date Command in Linux with Examples

This tutorial explains Linux “date” command, options and its usage with examples.

date – print or set the system date and time.


Display the current time in the given FORMAT, or set the system date.


date [OPTION]… [+FORMAT] date [-u|–utc|–universal] [MMDDhhmm[[CC]YY][.ss]]


-d, –date=STRING
display time described by STRING, not `now’
-f, –file=DATEFILE
like –date once for each line of DATEFILE
-r, –reference=FILE
display the last modification time of FILE
-s, –set=STRING
set time described by STRING
-u, –utc, –universal
print or set Coordinated Universal Time



FORMAT controls the output. The only valid option for the second form specifies Coordinated Universal Time. Interpreted sequences are:
a literal %
locale’s abbreviated weekday name (Sun..Sat)
locale’s full weekday name, variable length (Sunday..Saturday)
locale’s abbreviated month name (Jan..Dec)
locale’s full month name, variable length (January..December)
locale’s date and time (Sat Nov 04 12:02:33 EST 1989)
century (year divided by 100 and truncated to an integer) [00-99] %d
day of month (01..31)
date (mm/dd/yy)
day of month, blank padded ( 1..31)
same as %Y-%m-%d
the 2-digit year corresponding to the %V week number
the 4-digit year corresponding to the %V week number
same as %b
hour (00..23)
hour (01..12)
day of year (001..366)
hour ( 0..23)
hour ( 1..12)
month (01..12)
minute (00..59)
a newline
nanoseconds (000000000..999999999)
locale’s upper case AM or PM indicator (blank in many locales)
locale’s lower case am or pm indicator (blank in many locales)
time, 12-hour (hh:mm:ss [AP]M)
time, 24-hour (hh:mm)
seconds since `00:00:00 1970-01-01 UTC’ (a GNU extension)
second (00..60); the 60 is necessary to accommodate a leap second
a horizontal tab
time, 24-hour (hh:mm:ss)
day of week (1..7); 1 represents Monday
week number of year with Sunday as first day of week (00..53)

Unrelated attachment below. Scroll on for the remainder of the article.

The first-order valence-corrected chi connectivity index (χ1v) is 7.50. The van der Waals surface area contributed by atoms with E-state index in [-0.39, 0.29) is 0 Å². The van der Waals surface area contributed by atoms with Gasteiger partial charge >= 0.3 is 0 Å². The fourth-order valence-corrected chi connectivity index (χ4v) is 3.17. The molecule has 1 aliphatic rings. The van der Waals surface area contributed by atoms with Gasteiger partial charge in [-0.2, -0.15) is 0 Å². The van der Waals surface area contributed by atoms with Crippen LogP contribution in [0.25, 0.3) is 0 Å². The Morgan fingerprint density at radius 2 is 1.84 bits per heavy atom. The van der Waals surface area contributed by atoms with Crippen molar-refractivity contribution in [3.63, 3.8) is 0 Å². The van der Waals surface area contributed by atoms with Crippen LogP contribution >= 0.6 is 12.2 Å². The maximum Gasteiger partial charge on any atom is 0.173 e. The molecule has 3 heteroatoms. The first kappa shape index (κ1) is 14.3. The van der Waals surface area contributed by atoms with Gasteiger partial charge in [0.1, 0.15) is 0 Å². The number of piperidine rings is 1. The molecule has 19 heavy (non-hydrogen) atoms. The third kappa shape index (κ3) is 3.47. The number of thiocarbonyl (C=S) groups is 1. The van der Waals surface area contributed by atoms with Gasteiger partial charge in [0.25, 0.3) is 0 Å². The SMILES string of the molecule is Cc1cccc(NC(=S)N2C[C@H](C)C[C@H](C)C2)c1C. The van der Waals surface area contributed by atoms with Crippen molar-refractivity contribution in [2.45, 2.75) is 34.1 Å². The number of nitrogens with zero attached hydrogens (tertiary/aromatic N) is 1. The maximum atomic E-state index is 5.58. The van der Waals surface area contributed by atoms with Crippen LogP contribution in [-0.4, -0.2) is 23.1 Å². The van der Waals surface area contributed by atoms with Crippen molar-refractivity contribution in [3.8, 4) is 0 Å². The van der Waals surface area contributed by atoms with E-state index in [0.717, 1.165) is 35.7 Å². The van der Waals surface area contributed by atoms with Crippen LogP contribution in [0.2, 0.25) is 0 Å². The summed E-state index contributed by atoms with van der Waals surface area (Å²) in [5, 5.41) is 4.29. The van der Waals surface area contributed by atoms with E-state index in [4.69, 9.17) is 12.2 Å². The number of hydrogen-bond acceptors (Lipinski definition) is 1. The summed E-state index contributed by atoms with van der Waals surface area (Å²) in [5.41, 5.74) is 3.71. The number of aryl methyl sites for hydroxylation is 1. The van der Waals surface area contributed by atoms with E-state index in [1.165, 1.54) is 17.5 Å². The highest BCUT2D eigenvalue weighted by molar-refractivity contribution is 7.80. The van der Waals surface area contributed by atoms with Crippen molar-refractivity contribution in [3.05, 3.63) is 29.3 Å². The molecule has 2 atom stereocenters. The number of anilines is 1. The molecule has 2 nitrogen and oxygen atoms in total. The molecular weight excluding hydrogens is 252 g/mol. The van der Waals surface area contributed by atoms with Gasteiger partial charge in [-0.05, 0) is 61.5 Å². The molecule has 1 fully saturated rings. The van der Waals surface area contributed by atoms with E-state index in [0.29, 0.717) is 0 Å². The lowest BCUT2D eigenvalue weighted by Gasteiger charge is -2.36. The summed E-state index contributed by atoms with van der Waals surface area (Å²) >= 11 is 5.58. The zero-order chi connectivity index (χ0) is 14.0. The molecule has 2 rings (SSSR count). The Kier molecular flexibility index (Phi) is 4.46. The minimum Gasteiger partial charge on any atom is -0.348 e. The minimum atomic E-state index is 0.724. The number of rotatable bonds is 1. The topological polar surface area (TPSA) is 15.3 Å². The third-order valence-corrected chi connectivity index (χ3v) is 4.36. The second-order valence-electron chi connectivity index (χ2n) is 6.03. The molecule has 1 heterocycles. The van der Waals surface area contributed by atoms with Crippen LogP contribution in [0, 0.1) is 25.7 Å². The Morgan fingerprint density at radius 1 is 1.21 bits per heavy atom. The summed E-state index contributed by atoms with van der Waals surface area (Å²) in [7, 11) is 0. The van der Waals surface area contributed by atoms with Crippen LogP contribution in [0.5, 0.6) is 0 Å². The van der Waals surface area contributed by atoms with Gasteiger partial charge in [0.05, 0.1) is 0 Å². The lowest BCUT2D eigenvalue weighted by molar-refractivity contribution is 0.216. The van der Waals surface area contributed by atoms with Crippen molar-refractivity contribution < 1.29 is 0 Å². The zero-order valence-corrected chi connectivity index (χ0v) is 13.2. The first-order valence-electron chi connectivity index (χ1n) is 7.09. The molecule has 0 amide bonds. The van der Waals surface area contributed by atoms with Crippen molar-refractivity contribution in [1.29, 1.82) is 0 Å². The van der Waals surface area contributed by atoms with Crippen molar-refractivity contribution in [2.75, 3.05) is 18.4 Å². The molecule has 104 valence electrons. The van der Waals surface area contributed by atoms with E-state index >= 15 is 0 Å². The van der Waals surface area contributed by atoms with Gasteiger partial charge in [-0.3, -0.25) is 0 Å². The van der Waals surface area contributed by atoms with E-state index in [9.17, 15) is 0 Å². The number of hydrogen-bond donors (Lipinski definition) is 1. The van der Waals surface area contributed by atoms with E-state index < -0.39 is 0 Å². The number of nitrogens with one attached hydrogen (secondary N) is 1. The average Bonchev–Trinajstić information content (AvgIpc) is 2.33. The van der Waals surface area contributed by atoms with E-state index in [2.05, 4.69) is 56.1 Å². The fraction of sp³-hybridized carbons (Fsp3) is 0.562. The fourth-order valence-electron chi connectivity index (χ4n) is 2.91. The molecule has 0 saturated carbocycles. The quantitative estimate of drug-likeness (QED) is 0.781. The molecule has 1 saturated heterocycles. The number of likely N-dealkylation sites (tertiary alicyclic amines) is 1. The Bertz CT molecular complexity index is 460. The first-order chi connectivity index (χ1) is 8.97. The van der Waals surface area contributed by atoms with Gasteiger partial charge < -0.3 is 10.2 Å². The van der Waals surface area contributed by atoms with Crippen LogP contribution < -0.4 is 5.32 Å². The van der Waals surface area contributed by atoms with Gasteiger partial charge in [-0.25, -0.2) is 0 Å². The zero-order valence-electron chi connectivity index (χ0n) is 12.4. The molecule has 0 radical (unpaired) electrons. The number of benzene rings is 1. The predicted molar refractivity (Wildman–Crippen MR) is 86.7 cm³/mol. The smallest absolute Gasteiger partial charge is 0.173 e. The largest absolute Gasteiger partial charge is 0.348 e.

week number of year with Monday as first day of week (01..53)
day of week (0..6); 0 represents Sunday
week number of year with Monday as first day of week (00..53)
locale’s date representation (mm/dd/yy)
locale’s time representation (%H:%M:%S)
last two digits of year (00..99)
year (1970…)
RFC-822 style numeric timezone (-0500) (a nonstandard extension)
time zone (e.g., EDT), or nothing if no time zone is determinable
By default, date pads numeric fields with zeroes. GNU date recognizes the following modifiers between `%’ and a numeric directive.

`-‘ (hyphen) do not pad the field `_’ (underscore) pad the field with spaces


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1. Simple Example

$ date
Thu Dec 26 22:48:07 PST 2013

2. Display Date from a String Value

$ date --date="2 Feb 2014"
Sun Feb  2 00:00:00 PST 2014
$ date --date="Feb 2 2014 13:12:10"
Sun Feb  2 13:12:10 PST 2014

3. Read Date Patterns from a file

$ cat datefile
Sept 9 1986
Aug 23 1987
$ date --file=datefile
Tue Sep  9 00:00:00 PDT 1986
Sun Aug 23 00:00:00 PDT 1987

4. Display date in mm-dd-yy format

$ date +"%m-%d-%y"

5. Display time only

$ date +"%T"

6. Get Relative Date

$ date --date="next mon"
Mon Dec 30 00:00:00 PST 2013

7. Display Past Date

$ date --date='3 seconds ago'
Thu Dec 26 22:54:07 PST 2013
$ date --date="1 day ago"
Wed Dec 25 22:54:33 PST 2013
$ date --date="1 month ago"
Tue Nov 26 22:55:17 PST 2013
$ date --date="1 year ago"
Wed Dec 26 22:55:32 PST 2012

7. Set Date and Time

$ date
Thu Dec 26 22:48:07 PST 2013
$ date -s "Sun May 20 21:00:00 PDT 2013"
Sun May 20 21:00:00 PDT 2013
$ date
Sun May 20 21:00:05 PDT 2013

Note : date can also be set in formats like

date +%Y%m%d -s "20081128"

8. Display Universal Time

$ date
Thu Dec 26 22:56:54 PST 2013
$ date -u
Fri Dec 27 06:56:57 UTC 2013

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If you wish to look at all Linux commands and their usage examples, go to Linux Commands Tutorial.

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Manish Bhojasia, a technology veteran with 20+ years @ Cisco & Wipro, is Founder and CTO at Sanfoundry. He lives in Bangalore, and focuses on development of Linux Kernel, SAN Technologies, Advanced C, Data Structures & Alogrithms. Stay connected with him at LinkedIn.

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